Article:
Richard Garcia is the author of Rancho Notorious (BOA Editions, 2001) and The Flying Garcias (University of Pittsburgh Press, 1993). He is the recipient of a fellowship from the National Endowment for the Arts, a Pushcart Prize and the Cohen Award from Ploughshares. Since 1991 he has been the Poet-in-Residence at Children's Hospital in Los Angeles, where he conducts poetry and art workshops for hospitalized children. He lives with his wife in Los Angeles.
One night the moon came into my room. It must have said something, because I sat up, startled. "Who's there?"
"It's only me, the moon replied, Go back to sleep." I began to rise, but the moon made reassuring gestures, whispering, "Sleep, sleep, it's OK."
I lay back pretending to sleep with the sheet over my face. But I left a little opening so I could keep an eye on the the moon as it walked through my room. Quietly, it pulled open drawers, examined pictures, touched the clothes that were thrown over a chair, read the titles of books stacked on the bureau.
Finally, I got tired of watching the moon and went back to sleep.
Then I dreamed that the moon came into my room and I sat up . "Weren't you just here a moment ago?" I asked the moon.
"Shush," said the moon, "Go back to sleep, you're dreaming."
Poet heads are floating in the wilderness, their heads rising in the mist toward fir trees and pinnacles of granite. That's what it's like to be a poet. Your head fills up with something: air, helium, aether, poetic thoughts‹detaches from your body and rises toward the glaciers‹not unlike the segmented tail of the pololo worm that resides in the mud on the bottom of the South China Sea. When the moon is full their tails separate from their bodies and rise to the surface to mate with all the other pololo worm tails.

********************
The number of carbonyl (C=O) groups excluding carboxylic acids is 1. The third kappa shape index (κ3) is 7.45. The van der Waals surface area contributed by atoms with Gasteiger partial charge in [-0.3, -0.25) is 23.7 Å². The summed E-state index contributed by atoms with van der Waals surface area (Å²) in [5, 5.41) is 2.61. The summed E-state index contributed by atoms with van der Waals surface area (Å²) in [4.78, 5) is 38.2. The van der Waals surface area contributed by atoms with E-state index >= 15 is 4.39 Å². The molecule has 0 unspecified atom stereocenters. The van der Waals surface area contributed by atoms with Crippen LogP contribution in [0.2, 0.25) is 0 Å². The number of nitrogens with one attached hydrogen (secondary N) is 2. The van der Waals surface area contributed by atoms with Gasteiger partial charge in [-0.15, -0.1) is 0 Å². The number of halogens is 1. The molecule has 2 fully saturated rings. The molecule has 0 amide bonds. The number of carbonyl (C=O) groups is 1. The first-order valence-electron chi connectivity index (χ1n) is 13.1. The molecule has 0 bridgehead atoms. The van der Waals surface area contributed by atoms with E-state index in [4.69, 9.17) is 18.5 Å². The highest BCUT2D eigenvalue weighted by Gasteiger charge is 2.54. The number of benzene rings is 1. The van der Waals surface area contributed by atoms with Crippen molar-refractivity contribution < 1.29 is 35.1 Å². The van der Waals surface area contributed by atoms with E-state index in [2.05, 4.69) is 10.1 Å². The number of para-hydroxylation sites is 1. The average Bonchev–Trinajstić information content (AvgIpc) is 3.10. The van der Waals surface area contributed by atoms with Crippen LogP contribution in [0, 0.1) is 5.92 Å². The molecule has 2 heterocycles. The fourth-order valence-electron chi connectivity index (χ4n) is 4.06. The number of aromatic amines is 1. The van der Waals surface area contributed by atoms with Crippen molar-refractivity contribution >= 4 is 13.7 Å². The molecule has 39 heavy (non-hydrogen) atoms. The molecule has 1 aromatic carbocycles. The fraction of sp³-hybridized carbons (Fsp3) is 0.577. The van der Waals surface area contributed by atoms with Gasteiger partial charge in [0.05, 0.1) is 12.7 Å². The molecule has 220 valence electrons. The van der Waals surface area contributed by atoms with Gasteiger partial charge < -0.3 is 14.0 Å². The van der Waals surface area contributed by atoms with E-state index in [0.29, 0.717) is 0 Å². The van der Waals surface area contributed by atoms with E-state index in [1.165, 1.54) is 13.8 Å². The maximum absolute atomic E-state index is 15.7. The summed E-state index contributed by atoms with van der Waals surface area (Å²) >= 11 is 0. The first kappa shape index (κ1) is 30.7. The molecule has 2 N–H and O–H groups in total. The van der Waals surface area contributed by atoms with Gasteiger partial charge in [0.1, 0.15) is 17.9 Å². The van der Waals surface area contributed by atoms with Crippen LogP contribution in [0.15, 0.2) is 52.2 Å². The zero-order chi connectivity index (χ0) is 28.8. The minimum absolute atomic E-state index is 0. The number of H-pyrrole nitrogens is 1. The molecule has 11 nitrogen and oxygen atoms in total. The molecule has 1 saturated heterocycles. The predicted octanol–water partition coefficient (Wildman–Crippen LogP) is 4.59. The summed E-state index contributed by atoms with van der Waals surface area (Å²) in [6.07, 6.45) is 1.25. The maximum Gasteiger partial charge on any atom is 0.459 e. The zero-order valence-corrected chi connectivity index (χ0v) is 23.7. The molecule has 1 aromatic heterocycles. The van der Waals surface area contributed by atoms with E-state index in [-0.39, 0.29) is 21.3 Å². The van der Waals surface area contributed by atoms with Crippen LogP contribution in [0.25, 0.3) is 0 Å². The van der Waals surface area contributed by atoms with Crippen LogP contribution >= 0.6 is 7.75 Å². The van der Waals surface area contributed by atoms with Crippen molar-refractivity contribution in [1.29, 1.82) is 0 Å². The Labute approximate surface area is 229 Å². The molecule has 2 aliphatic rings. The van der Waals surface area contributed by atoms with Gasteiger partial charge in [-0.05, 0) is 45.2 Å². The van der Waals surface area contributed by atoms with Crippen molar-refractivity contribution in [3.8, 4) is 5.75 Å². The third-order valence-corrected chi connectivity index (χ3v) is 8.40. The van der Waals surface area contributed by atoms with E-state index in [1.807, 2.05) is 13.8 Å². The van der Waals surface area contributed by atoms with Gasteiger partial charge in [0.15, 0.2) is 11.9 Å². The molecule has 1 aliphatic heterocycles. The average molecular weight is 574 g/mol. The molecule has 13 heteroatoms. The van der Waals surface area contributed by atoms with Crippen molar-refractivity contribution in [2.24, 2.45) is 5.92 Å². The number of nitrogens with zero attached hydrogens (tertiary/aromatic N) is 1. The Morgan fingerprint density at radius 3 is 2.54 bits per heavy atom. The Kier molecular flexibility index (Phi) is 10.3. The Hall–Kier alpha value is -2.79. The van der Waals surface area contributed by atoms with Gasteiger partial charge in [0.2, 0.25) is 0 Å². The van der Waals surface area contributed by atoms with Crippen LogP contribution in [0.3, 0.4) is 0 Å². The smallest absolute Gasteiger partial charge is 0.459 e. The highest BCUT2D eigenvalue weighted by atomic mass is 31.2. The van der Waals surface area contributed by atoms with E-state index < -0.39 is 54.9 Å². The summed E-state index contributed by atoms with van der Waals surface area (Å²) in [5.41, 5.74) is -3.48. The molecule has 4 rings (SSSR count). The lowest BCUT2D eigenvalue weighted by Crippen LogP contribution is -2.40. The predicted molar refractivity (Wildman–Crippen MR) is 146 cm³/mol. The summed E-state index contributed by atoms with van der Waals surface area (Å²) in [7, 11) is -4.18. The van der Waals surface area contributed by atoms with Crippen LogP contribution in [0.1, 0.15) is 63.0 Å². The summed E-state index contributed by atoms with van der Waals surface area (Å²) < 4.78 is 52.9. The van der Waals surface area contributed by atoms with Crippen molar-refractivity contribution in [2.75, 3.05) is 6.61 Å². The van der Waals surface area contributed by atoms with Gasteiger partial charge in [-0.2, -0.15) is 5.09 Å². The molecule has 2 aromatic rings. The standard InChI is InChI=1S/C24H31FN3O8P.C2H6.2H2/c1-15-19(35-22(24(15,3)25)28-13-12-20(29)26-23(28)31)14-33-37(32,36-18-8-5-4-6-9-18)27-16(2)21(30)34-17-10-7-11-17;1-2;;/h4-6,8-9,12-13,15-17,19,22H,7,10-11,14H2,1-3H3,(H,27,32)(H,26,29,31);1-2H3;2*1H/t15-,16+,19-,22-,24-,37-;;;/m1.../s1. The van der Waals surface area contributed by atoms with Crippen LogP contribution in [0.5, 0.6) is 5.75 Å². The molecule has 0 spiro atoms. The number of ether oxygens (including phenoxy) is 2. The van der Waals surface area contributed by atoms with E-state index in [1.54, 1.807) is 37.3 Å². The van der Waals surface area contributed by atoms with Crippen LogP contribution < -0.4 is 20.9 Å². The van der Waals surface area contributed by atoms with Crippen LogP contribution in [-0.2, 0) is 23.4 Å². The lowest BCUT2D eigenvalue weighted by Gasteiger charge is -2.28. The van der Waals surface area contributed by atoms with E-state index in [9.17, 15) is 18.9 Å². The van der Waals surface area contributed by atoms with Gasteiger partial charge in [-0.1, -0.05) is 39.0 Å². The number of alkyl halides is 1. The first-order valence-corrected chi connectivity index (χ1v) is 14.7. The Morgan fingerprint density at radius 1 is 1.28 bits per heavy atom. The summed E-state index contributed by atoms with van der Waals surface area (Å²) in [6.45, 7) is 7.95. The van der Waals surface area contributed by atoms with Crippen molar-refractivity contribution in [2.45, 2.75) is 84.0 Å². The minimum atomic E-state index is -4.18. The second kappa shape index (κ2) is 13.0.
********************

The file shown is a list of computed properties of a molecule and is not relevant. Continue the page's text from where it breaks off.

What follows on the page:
Do poet heads mate with other poet heads in the clouds and then drift back down and reattach to their bodies? Do they mate with gods or goddesses by floating up and inside their togas? Maybe, maybe not, but I do know that in the brochure, poet heads are floating in the wilderness to summon poetry lovers to the poetry festival.
If you look closely, perhaps with a magnifying glass, you can see my poet body slouched in a chair on the stage of last year's poetry reading. My tiny pinhead is still attached to my body. I'm on next. It will be the most perfect reading of my life as a poet so far, so perfect my arm will fly out in a dramatic gesture and strike my water bottle. The bottle will fly off the podium as if I had flung it at the audience. But the audience will not notice, because I will catch it and put it back on the podium without missing a beat of my poem‹this one, about poet heads floating in the wilderness.
Meanwhile, in the brochure, a poet is reading at the mike. I'm slouched in my chair and leaning toward my left. I seem to be pointing upward. Perhaps I'm whispering to the poet sitting next to me, voicing my concern that the parachute canopies undulating in the treetops like a gigantic, striped jellyfish could be hazardous to all the poet heads floating in the wilderness.